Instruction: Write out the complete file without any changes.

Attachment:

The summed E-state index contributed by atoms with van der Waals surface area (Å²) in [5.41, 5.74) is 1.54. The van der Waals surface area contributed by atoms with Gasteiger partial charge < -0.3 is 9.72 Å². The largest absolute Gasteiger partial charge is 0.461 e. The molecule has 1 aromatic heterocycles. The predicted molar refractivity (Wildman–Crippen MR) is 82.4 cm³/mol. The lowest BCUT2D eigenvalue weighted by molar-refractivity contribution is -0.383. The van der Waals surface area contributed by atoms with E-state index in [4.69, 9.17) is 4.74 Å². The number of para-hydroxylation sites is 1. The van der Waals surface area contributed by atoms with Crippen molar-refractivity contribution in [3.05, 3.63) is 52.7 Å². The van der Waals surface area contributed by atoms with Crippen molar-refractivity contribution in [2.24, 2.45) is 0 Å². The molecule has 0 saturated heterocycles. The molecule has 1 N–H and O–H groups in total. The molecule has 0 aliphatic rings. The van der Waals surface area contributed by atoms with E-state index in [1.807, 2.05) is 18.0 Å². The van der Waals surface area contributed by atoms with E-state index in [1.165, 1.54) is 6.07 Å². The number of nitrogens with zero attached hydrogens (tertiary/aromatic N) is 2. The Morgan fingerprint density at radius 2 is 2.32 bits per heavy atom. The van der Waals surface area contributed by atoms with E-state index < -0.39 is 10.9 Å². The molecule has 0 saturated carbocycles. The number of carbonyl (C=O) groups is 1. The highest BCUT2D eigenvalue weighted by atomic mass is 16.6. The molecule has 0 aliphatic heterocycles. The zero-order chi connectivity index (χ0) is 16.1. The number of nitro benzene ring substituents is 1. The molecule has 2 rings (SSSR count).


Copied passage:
The summed E-state index contributed by atoms with van der Waals surface area (Å²) in [5.41, 5.74) is 1.54. The van der Waals surface area contributed by atoms with Gasteiger partial charge < -0.3 is 9.72 Å². The largest absolute Gasteiger partial charge is 0.461 e. The molecule has 1 aromatic heterocycles. The predicted molar refractivity (Wildman–Crippen MR) is 82.4 cm³/mol. The lowest BCUT2D eigenvalue weighted by molar-refractivity contribution is -0.383. The van der Waals surface area contributed by atoms with E-state index in [4.69, 9.17) is 4.74 Å². The number of para-hydroxylation sites is 1. The van der Waals surface area contributed by atoms with Crippen molar-refractivity contribution in [3.05, 3.63) is 52.7 Å². The van der Waals surface area contributed by atoms with Crippen molar-refractivity contribution in [2.24, 2.45) is 0 Å². The molecule has 0 saturated heterocycles. The molecule has 1 N–H and O–H groups in total. The molecule has 0 aliphatic rings. The van der Waals surface area contributed by atoms with E-state index in [1.807, 2.05) is 18.0 Å². The van der Waals surface area contributed by atoms with E-state index in [1.165, 1.54) is 6.07 Å². The number of nitrogens with zero attached hydrogens (tertiary/aromatic N) is 2. The Morgan fingerprint density at radius 2 is 2.32 bits per heavy atom. The van der Waals surface area contributed by atoms with E-state index < -0.39 is 10.9 Å². The molecule has 0 saturated carbocycles. The number of carbonyl (C=O) groups is 1. The highest BCUT2D eigenvalue weighted by atomic mass is 16.6. The molecule has 0 aliphatic heterocycles. The zero-order chi connectivity index (χ0) is 16.1. The number of nitro benzene ring substituents is 1. The molecule has 2 rings (SSSR count).